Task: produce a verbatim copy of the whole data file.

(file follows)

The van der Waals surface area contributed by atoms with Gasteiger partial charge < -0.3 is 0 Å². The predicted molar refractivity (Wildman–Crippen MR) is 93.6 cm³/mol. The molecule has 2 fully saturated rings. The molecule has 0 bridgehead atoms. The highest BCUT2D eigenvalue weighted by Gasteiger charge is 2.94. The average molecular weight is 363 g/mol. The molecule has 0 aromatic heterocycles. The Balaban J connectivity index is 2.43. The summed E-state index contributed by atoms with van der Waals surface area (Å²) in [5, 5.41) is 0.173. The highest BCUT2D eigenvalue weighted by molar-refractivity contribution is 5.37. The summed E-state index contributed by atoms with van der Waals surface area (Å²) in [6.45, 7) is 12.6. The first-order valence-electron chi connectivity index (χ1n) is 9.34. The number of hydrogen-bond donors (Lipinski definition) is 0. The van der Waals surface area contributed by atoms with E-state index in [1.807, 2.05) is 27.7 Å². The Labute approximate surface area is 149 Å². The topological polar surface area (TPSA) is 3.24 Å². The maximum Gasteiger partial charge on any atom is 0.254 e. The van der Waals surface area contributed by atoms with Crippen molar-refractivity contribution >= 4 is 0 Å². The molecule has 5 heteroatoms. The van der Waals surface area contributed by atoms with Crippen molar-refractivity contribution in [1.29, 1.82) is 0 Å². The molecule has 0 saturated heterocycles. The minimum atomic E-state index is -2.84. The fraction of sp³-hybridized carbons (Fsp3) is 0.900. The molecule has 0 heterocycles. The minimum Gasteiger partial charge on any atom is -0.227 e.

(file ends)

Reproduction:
The van der Waals surface area contributed by atoms with Gasteiger partial charge < -0.3 is 0 Å². The predicted molar refractivity (Wildman–Crippen MR) is 93.6 cm³/mol. The molecule has 2 fully saturated rings. The molecule has 0 bridgehead atoms. The highest BCUT2D eigenvalue weighted by Gasteiger charge is 2.94. The average molecular weight is 363 g/mol. The molecule has 0 aromatic heterocycles. The Balaban J connectivity index is 2.43. The summed E-state index contributed by atoms with van der Waals surface area (Å²) in [5, 5.41) is 0.173. The highest BCUT2D eigenvalue weighted by molar-refractivity contribution is 5.37. The summed E-state index contributed by atoms with van der Waals surface area (Å²) in [6.45, 7) is 12.6. The first-order valence-electron chi connectivity index (χ1n) is 9.34. The number of hydrogen-bond donors (Lipinski definition) is 0. The van der Waals surface area contributed by atoms with E-state index in [1.807, 2.05) is 27.7 Å². The Labute approximate surface area is 149 Å². The topological polar surface area (TPSA) is 3.24 Å². The maximum Gasteiger partial charge on any atom is 0.254 e. The van der Waals surface area contributed by atoms with Crippen molar-refractivity contribution >= 4 is 0 Å². The molecule has 5 heteroatoms. The van der Waals surface area contributed by atoms with Crippen molar-refractivity contribution in [1.29, 1.82) is 0 Å². The molecule has 0 saturated heterocycles. The minimum atomic E-state index is -2.84. The fraction of sp³-hybridized carbons (Fsp3) is 0.900. The molecule has 0 heterocycles. The minimum Gasteiger partial charge on any atom is -0.227 e.